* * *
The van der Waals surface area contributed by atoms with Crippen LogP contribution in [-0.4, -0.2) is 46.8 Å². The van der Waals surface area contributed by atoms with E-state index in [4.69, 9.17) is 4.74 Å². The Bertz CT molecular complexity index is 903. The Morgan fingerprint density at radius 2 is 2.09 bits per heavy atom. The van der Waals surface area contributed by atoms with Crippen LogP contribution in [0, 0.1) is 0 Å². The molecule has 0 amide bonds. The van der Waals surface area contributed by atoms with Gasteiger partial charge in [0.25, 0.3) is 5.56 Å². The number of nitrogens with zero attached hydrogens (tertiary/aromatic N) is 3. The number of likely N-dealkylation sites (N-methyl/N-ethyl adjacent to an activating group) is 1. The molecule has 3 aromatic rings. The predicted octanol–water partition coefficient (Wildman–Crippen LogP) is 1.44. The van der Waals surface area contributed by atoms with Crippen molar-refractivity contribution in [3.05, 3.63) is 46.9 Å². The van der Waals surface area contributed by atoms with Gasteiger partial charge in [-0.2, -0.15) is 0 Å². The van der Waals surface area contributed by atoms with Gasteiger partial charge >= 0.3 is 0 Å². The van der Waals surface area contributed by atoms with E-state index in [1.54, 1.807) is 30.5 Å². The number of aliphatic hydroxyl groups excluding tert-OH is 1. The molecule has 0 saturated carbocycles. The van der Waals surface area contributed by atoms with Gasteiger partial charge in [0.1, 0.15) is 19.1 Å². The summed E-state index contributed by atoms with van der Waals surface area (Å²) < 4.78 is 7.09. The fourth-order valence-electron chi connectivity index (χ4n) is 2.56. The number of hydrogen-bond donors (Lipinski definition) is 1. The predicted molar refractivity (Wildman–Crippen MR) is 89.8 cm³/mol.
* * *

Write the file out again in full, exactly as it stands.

The van der Waals surface area contributed by atoms with Crippen LogP contribution in [-0.4, -0.2) is 46.8 Å². The van der Waals surface area contributed by atoms with E-state index in [4.69, 9.17) is 4.74 Å². The Bertz CT molecular complexity index is 903. The Morgan fingerprint density at radius 2 is 2.09 bits per heavy atom. The van der Waals surface area contributed by atoms with Crippen LogP contribution in [0, 0.1) is 0 Å². The molecule has 0 amide bonds. The van der Waals surface area contributed by atoms with Gasteiger partial charge in [0.25, 0.3) is 5.56 Å². The number of nitrogens with zero attached hydrogens (tertiary/aromatic N) is 3. The number of likely N-dealkylation sites (N-methyl/N-ethyl adjacent to an activating group) is 1. The molecule has 3 aromatic rings. The predicted octanol–water partition coefficient (Wildman–Crippen LogP) is 1.44. The van der Waals surface area contributed by atoms with Crippen molar-refractivity contribution in [3.05, 3.63) is 46.9 Å². The van der Waals surface area contributed by atoms with Gasteiger partial charge in [-0.2, -0.15) is 0 Å². The van der Waals surface area contributed by atoms with Gasteiger partial charge >= 0.3 is 0 Å². The van der Waals surface area contributed by atoms with E-state index in [1.54, 1.807) is 30.5 Å². The number of aliphatic hydroxyl groups excluding tert-OH is 1. The molecule has 0 saturated carbocycles. The van der Waals surface area contributed by atoms with Gasteiger partial charge in [0.1, 0.15) is 19.1 Å². The summed E-state index contributed by atoms with van der Waals surface area (Å²) < 4.78 is 7.09. The fourth-order valence-electron chi connectivity index (χ4n) is 2.56. The number of hydrogen-bond donors (Lipinski definition) is 1. The predicted molar refractivity (Wildman–Crippen MR) is 89.8 cm³/mol.